A Syrian monitoring group claimed several airstrikes were conducted on neighborhoods held by insurgents in the northern Syrian city of Aleppo Saturday, according to reports. Meanwhile, a suicide bombing was also reported Saturday in the town of Qamishli in northeastern Syria targeting Kurdish forces, killing six of them. A report by Reuters, citing the Britain-based Syrian Observatory for Human Rights (SOHR), said at least 20 air strikes hit areas held by rebels in Aleppo on the ninth day of violence in the region that has witnessed bombardments by both sides. The Reuters report added at least 250 civilians have been killed due to these bombings. The report by SOHR did not specify if the attacks were carried out by warplanes of the Syrian government or its ally, Russia.
Syrian air force has bombed Kurdish-held areas of the northeastern city of Hasakah for the first time in the five-year-old civil war, the Syrian Kurdish YPG fighters and a monitoring group have said. People's Protection Units (YPG), a crucial partner in the US-led war against Islamic State of Iraq and the Levant (ISIL, also known as ISIS), said it would "not be silent" over what it called it an act of aggression. There was no immediate comment from the Syrian government. YPG spokesman Redur Xelil said the air strikes had hit Kurdish districts of the city, which is mostly controlled by Kurdish groups, and positions held by a Kurdish security force known as the Asayish. "There are martyrs and wounded," he told the Reuters news agency.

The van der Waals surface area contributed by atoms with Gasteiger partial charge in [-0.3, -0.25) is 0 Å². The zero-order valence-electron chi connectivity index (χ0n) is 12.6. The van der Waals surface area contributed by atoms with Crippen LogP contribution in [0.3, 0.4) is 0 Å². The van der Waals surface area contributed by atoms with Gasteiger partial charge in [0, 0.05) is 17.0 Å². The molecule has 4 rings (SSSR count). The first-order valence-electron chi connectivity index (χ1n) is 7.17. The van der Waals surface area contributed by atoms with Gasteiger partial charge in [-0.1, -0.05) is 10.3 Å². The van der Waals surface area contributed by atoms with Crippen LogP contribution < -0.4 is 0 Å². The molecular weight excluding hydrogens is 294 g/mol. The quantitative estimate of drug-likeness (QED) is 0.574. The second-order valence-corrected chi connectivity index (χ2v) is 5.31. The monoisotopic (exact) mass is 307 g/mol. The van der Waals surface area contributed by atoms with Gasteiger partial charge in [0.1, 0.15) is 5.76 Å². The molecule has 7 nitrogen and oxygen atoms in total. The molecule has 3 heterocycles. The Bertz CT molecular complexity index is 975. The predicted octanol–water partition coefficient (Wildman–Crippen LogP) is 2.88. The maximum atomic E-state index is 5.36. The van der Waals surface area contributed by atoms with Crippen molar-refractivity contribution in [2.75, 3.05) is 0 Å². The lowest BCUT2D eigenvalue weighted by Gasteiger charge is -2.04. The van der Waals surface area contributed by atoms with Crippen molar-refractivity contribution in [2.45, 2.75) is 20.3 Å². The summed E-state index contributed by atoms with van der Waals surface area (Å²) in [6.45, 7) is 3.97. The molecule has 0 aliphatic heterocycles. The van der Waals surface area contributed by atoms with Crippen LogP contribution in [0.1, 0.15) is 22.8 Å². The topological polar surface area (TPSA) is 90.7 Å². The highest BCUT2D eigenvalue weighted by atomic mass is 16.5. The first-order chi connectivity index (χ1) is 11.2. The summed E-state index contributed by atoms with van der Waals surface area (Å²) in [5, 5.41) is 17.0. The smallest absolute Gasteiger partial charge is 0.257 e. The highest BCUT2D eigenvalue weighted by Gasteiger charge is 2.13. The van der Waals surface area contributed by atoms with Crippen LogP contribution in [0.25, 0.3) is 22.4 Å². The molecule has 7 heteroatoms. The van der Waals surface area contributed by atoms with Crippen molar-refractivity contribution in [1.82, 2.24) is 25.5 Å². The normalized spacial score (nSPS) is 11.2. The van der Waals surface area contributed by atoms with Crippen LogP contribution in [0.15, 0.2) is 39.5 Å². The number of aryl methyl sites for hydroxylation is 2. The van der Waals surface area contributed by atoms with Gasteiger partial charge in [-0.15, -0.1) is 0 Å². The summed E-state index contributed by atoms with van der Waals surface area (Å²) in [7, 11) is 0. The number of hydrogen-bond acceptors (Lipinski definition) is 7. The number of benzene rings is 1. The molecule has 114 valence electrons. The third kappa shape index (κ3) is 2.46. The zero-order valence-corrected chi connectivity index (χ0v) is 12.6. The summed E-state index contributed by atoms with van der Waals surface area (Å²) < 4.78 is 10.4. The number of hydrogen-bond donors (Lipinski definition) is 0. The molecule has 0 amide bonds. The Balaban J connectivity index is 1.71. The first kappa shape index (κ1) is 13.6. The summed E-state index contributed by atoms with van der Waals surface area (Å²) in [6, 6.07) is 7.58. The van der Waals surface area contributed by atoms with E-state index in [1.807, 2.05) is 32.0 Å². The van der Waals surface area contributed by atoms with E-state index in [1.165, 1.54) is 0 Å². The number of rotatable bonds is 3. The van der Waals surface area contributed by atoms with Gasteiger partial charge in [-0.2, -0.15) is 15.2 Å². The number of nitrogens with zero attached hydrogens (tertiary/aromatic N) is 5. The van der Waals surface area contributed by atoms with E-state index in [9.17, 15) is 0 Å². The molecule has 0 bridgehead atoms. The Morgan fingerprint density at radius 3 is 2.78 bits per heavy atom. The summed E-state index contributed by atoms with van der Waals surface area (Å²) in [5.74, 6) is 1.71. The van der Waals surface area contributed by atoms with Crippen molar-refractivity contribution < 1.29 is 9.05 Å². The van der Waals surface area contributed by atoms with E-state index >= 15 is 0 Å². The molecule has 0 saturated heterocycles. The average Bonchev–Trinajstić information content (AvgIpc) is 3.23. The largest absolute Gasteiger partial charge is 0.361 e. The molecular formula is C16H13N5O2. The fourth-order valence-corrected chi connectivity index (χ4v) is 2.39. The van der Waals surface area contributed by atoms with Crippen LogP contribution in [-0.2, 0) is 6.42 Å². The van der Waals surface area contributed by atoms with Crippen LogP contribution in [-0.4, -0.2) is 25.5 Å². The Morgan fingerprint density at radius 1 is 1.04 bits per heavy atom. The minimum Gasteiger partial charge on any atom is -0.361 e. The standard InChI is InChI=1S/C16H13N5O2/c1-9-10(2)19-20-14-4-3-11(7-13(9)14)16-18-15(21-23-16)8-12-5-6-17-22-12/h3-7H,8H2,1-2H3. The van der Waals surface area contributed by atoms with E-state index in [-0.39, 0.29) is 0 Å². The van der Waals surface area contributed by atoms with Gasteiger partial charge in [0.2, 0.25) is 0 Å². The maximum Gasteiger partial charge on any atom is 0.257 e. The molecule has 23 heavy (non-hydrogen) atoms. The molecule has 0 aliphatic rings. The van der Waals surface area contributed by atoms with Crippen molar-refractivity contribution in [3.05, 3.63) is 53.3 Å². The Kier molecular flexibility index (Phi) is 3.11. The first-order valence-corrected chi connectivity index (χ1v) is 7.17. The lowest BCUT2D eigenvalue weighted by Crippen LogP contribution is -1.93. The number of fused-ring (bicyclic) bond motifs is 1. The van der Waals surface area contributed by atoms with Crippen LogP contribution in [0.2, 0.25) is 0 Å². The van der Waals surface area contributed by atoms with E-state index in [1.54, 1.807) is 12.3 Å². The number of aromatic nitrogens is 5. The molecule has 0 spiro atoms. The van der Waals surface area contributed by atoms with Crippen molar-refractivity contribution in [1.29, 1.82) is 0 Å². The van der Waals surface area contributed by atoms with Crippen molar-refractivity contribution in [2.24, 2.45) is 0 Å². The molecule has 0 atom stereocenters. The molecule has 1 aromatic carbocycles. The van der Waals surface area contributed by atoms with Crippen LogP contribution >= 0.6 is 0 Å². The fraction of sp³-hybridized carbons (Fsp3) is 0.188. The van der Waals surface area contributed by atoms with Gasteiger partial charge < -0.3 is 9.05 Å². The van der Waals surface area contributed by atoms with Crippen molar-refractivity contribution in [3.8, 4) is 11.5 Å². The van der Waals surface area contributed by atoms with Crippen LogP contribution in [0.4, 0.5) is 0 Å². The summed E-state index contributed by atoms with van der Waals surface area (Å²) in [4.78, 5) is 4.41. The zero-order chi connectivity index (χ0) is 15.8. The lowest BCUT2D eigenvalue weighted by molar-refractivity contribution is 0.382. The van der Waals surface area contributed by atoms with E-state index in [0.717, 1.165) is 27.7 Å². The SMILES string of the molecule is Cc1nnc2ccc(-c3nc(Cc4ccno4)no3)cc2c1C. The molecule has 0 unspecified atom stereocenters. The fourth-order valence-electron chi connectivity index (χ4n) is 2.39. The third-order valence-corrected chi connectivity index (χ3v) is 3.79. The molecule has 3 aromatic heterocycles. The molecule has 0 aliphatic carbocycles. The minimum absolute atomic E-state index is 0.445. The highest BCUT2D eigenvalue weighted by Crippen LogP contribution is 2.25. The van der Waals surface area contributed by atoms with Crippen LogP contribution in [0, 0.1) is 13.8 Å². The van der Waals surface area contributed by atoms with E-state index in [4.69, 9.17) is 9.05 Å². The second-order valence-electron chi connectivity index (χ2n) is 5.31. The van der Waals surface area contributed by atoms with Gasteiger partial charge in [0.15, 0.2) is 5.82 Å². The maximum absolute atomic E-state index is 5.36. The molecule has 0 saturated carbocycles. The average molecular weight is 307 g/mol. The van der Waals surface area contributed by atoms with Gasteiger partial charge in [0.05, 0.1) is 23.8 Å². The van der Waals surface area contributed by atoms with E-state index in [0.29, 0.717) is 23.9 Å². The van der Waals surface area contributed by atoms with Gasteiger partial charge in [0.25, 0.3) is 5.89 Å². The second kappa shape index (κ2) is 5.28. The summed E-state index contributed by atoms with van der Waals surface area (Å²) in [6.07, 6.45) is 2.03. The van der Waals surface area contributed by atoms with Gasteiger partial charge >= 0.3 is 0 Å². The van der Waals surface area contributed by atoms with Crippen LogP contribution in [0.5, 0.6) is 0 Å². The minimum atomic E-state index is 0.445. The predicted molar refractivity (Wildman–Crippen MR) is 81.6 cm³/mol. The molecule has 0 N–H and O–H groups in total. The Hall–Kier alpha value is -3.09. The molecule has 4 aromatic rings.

Russia is setting up a military base in northwestern Syria in agreement with the Syrian-Kurdish YPG armed group that controls the area, and will be training YPG fighters as part of the fight against "terrorism". YPG spokesman Redur Xelil told Reuters news agency on Monday the agreement with Russia was concluded on Sunday, and Russian troops had already arrived to the village of Kaf Jina, in the northwestern region of Afrin, with troop carriers and armoured vehicles. "The Russian presence ... comes in agreement between [the YPG] and the Russian forces operating in Syria in the framework of cooperation against terrorism and to help train our forces on modern warfare and to build a direct point of contact with Russian forces," Xelil said in a statement. "It is the first [agreement] of its kind," he added. The move angered neighbouring Turkey.